AT&T could equip an additional 3.5 million sites with FTTH next year, according to Jefferies analysts who met with the telco’s top management this week.
Jefferies said in a research note that the telco’s ongoing FTTH rollout is being met with good customer reception and APRU forecasts.
"AT&T’s FTTH service is performing well with churn lower than anticipated and ARPU largely as expected, supporting a shorter payback on investment than initially anticipated," Jefferies said in a research note. "Build commitments are proceeding ahead of schedule, with an incremental 3.5mn locations coming in 2018."
From all accounts, AT&T continues to progress with its FTTH build.
At the end of the third quarter, AT&T announced that its latest target market for expansion was Tulsa, Oklahoma, noting that customers in certain select areas of Tulsa, Jenks, Owasso and "surrounding communities" now have access to the ultrafast service. After bringing FTTP to Tulsa, the service provider said it has now deployed gigabit fiber to parts of 55 metro areas nationwide, with plans to reach at least 75 metros eventually.
At that time, AT&T said it expects the fiber footprint expansion to improve churn trends, as it will enable customers to bundle broadband with DirecTV and wireless services, particularly in areas where it only offered copper-based services.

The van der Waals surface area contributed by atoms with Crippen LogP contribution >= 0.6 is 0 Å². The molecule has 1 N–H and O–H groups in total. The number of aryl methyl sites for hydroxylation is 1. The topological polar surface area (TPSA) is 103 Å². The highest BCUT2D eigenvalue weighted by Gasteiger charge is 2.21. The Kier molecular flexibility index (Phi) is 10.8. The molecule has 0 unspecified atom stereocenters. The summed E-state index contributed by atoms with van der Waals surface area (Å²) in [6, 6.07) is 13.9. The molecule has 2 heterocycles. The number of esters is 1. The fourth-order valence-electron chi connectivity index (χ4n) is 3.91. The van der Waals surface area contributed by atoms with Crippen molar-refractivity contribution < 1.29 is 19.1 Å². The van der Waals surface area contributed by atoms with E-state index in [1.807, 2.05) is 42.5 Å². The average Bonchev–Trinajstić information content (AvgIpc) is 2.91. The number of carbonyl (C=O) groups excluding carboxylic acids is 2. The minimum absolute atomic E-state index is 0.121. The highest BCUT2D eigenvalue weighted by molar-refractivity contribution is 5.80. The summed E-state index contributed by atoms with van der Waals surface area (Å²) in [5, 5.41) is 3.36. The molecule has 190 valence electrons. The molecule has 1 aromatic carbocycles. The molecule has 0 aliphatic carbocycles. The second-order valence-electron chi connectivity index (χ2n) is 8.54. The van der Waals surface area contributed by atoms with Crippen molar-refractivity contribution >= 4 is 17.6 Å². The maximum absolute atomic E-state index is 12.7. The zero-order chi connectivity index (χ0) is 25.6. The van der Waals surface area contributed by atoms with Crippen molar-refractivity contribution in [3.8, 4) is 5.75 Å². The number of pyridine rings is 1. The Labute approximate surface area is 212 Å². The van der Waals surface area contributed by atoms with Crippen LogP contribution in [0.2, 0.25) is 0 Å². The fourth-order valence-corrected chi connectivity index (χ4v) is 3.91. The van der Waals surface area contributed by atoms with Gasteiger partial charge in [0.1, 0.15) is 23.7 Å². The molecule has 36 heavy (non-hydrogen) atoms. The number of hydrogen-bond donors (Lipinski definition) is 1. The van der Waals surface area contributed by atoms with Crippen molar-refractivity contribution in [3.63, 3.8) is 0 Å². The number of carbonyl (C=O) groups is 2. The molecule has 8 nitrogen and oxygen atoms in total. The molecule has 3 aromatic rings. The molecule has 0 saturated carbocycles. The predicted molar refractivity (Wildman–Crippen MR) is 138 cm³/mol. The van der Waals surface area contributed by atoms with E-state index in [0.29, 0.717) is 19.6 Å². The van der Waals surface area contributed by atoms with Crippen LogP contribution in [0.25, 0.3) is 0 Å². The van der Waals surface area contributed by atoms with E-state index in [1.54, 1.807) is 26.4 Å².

Earlier, the service provider said that upon completing its 12.5 million locations buildout requirement set by the FCC to get approval of its DirecTV deal, it could reach a total of about 14 million FTTP customer locations.
However, FTTP is just one part of AT&T’s overall last-mile broadband strategy. The service provider is also keen on expanding its copper-based broadband footprint using a mix of VDSL2 and Gfast technologies.
John Stephens, CFO of AT&T, told investors during the third-quarter earnings call that AT&T plans to expand its high-speed internet deployment and reach more than 50 million customer locations with competitive broadband over the next few years.
“This includes our previously announced plans to reach 14 million customer locations with fiber-to-the-prem, our existing VDSL footprint, where we offer speeds of at least 50 megabits or higher, and the existing 8 million businesses who are either using or within 1,000 feet of existing fiber capabilities,” Stephens said.
AT&T is using Gfast technology to drive fiber-like speeds over copper and existing coax, with a focus on serving MDUs. In August, AT&T began rolling out Gfast-based services in 22 metro markets across the United States, illustrating the service provider’s move to extend higher speed wireline broadband services in premises where it can’t make a business case for all fiber.
In all, AT&T estimates that 80% of the buildings in the U.S. don’t currently have a fiber connection, but have an abundance of coax and copper that can be used to deliver higher broadband speeds.
Unsurprisingly, AT&T will focus on targeting areas where it currently delivers DirecTV service in MDUs that have existing coax to offer 500 Mbps services.